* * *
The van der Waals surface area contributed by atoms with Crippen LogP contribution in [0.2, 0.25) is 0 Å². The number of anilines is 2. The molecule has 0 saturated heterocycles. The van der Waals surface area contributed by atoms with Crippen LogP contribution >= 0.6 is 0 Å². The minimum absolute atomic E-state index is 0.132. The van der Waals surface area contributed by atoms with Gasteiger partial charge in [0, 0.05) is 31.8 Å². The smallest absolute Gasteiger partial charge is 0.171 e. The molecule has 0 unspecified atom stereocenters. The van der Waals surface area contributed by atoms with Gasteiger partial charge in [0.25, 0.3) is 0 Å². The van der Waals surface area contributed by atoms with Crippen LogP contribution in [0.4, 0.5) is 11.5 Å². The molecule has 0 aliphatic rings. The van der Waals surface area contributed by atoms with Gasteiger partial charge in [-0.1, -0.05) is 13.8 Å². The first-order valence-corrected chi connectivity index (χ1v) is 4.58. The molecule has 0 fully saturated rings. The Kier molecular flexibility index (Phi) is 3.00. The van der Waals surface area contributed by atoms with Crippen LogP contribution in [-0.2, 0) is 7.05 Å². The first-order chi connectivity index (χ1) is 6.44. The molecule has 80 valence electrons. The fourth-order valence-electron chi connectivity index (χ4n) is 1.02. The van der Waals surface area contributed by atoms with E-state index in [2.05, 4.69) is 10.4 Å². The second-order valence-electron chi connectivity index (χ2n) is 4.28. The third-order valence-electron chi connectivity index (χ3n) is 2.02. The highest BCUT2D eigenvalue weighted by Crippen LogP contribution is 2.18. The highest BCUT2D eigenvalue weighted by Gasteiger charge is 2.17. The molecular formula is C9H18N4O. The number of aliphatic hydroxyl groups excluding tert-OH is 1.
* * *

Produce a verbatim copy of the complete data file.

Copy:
The van der Waals surface area contributed by atoms with Crippen LogP contribution in [0.2, 0.25) is 0 Å². The number of anilines is 2. The molecule has 0 saturated heterocycles. The van der Waals surface area contributed by atoms with Crippen LogP contribution >= 0.6 is 0 Å². The minimum absolute atomic E-state index is 0.132. The van der Waals surface area contributed by atoms with Gasteiger partial charge in [0, 0.05) is 31.8 Å². The smallest absolute Gasteiger partial charge is 0.171 e. The molecule has 0 unspecified atom stereocenters. The van der Waals surface area contributed by atoms with Gasteiger partial charge in [0.25, 0.3) is 0 Å². The van der Waals surface area contributed by atoms with Crippen LogP contribution in [0.4, 0.5) is 11.5 Å². The molecule has 0 aliphatic rings. The van der Waals surface area contributed by atoms with Gasteiger partial charge in [-0.1, -0.05) is 13.8 Å². The first-order valence-corrected chi connectivity index (χ1v) is 4.58. The molecule has 0 fully saturated rings. The Kier molecular flexibility index (Phi) is 3.00. The van der Waals surface area contributed by atoms with Crippen LogP contribution in [-0.2, 0) is 7.05 Å². The first-order chi connectivity index (χ1) is 6.44. The molecule has 80 valence electrons. The fourth-order valence-electron chi connectivity index (χ4n) is 1.02. The van der Waals surface area contributed by atoms with E-state index in [2.05, 4.69) is 10.4 Å². The second-order valence-electron chi connectivity index (χ2n) is 4.28. The third-order valence-electron chi connectivity index (χ3n) is 2.02. The highest BCUT2D eigenvalue weighted by Crippen LogP contribution is 2.18. The highest BCUT2D eigenvalue weighted by Gasteiger charge is 2.17. The molecular formula is C9H18N4O. The number of aliphatic hydroxyl groups excluding tert-OH is 1.